The Lion King
The movie is never less interesting than when it's trying to be the original Lion King, and never more compelling than when it's carving out…
North American moviegoers don’t get to see contemporary Havana on screen all that much, and the views of that city and some corners of its culture are among the best reasons to check out “Viva.” The movie was conceived, written, shot and produced by a team of Irish filmmakers, and while its routinely sentimental story line could read as a European import, the performances and the depicted milieus feel distinct and right.
The movie opens with Jesus (Héctor Medina), a thin and delicately-featured young man, styling the hair of an old woman. His apartment is run-down but sturdy, with a small balcony; the presence of Jesus’ busybody client and his sassy female pal Cecilia (Laura Alemán) give it a cozy feel in spite of its grubbiness. In this teeming slum, money’s too tight to mention, as is space. After Jesus is done with the old lady’s hair, she partially stiffs him on the fee, and Cecilia inveigles Jesus into letting her use his apartment for a hookup session with her boyfriend Javier (Oscar Ibarra Napoles), an up-and-coming boxer. Jesus wanders the street, considering his options. Before arriving at the drag club where he tends the wigs of the ruler of its roost, aptly named “Mama” (Luis Alberto García), Jesus wanders past a park where male prostitutes solicit (mostly) tourists.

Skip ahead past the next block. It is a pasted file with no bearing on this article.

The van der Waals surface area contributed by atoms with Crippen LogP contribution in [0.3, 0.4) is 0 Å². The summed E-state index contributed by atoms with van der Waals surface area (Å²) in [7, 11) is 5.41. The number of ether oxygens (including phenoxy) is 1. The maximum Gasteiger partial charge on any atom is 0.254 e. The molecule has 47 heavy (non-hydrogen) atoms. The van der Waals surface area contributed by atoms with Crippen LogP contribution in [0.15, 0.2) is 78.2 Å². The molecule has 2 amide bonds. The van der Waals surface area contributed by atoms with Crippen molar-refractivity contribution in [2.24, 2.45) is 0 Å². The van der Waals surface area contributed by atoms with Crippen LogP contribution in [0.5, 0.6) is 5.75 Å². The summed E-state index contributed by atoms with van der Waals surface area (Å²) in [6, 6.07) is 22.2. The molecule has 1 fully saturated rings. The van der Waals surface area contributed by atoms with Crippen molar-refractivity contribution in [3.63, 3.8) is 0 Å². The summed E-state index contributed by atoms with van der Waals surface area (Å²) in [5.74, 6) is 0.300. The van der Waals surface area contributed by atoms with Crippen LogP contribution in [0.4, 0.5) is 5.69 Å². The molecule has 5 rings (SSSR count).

Jesus would prefer to perform, although he’s got no experience in drag. He picks an outfit, gives himself a performing name ("Viva"), and brings some vintage Cuban vinyl to spin for his audition. For his troubles, he gets called “Godzilla” by the other drag performers, none of whom, truth to tell, are within swinging distance of “passing.” No matter. Mama intuits the choices Jesus is facing and gives him a slot. One evening, a burly, bearded drunk to whom Viva is directing her romantic lip-syncing punches her in the mouth.
Jesus’ father Angel (longtime Cuban star Jorge Perugorría) is a one-time boxer who had been serving a prison sentence for killing a man in a brawl almost 20 years before. He is also a big homophobe. So there’s the central conflict, and if you’re thinking that the rest of the film concerns itself with the way these two find understanding and reconciliation, well, ding ding ding as the sound effect on some game shows goes.
Neither character talks all that much, but both actors project complex intelligence and consistent emotional acuity. As Angel, Perugorría brings a strong, downtrodden machismo vibe, with intimations of Aldo Ray and/or Russell Crowe gone to seed; Medina’s Jesus is also vivid. They, and other cast members, make the movie more moving than it might otherwise have a right to be. While director Paddy Breathnach shoots in a widescreen format without often having much of an idea what to do with it (and goes wobbly-handheld far too often, possibly in thrall to the fallacy that shaky camerawork enhances realism), every now and then he hits on a composition that yields a powerful depiction of Havana. The old cars, the record stores stocked with old LPs, the corner drag club providing a den of cheerful and proscribed iniquity in plain sight—the atmosphere carries a weirdly intoxicating quality in spite of its privation. The lifting of the U.S. embargo on trade with Cuba will, no doubt, bring more 100-percent Cuban cinema into the view of U.S. moviegoers. But it shall also, no doubt, change Havana itself. The city seen in “Viva” may be disappearing even as I write these words.
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